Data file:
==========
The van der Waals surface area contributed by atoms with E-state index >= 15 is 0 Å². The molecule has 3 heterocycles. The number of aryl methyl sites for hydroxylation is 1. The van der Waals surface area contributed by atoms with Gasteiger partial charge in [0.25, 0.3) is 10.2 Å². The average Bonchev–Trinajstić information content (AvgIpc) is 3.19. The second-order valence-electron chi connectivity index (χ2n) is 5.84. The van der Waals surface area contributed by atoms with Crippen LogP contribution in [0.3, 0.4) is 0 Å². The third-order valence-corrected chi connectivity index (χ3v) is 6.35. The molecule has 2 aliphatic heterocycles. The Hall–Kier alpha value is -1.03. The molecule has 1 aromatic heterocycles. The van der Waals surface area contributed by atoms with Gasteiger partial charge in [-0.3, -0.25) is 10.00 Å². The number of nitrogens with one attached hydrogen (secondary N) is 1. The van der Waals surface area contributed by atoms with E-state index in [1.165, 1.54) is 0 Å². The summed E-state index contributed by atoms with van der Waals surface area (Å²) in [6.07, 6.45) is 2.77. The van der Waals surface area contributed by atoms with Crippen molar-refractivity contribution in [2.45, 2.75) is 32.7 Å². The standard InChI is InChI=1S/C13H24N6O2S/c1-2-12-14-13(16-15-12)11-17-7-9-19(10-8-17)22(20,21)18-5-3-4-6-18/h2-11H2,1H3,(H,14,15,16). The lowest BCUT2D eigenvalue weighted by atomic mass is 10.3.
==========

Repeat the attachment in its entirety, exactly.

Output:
The van der Waals surface area contributed by atoms with E-state index >= 15 is 0 Å². The molecule has 3 heterocycles. The number of aryl methyl sites for hydroxylation is 1. The van der Waals surface area contributed by atoms with Gasteiger partial charge in [0.25, 0.3) is 10.2 Å². The average Bonchev–Trinajstić information content (AvgIpc) is 3.19. The second-order valence-electron chi connectivity index (χ2n) is 5.84. The van der Waals surface area contributed by atoms with Crippen LogP contribution in [0.3, 0.4) is 0 Å². The third-order valence-corrected chi connectivity index (χ3v) is 6.35. The molecule has 2 aliphatic heterocycles. The Hall–Kier alpha value is -1.03. The molecule has 1 aromatic heterocycles. The van der Waals surface area contributed by atoms with Gasteiger partial charge in [-0.3, -0.25) is 10.00 Å². The number of nitrogens with one attached hydrogen (secondary N) is 1. The van der Waals surface area contributed by atoms with E-state index in [1.165, 1.54) is 0 Å². The summed E-state index contributed by atoms with van der Waals surface area (Å²) in [6.07, 6.45) is 2.77. The van der Waals surface area contributed by atoms with Crippen molar-refractivity contribution in [2.45, 2.75) is 32.7 Å². The standard InChI is InChI=1S/C13H24N6O2S/c1-2-12-14-13(16-15-12)11-17-7-9-19(10-8-17)22(20,21)18-5-3-4-6-18/h2-11H2,1H3,(H,14,15,16). The lowest BCUT2D eigenvalue weighted by atomic mass is 10.3.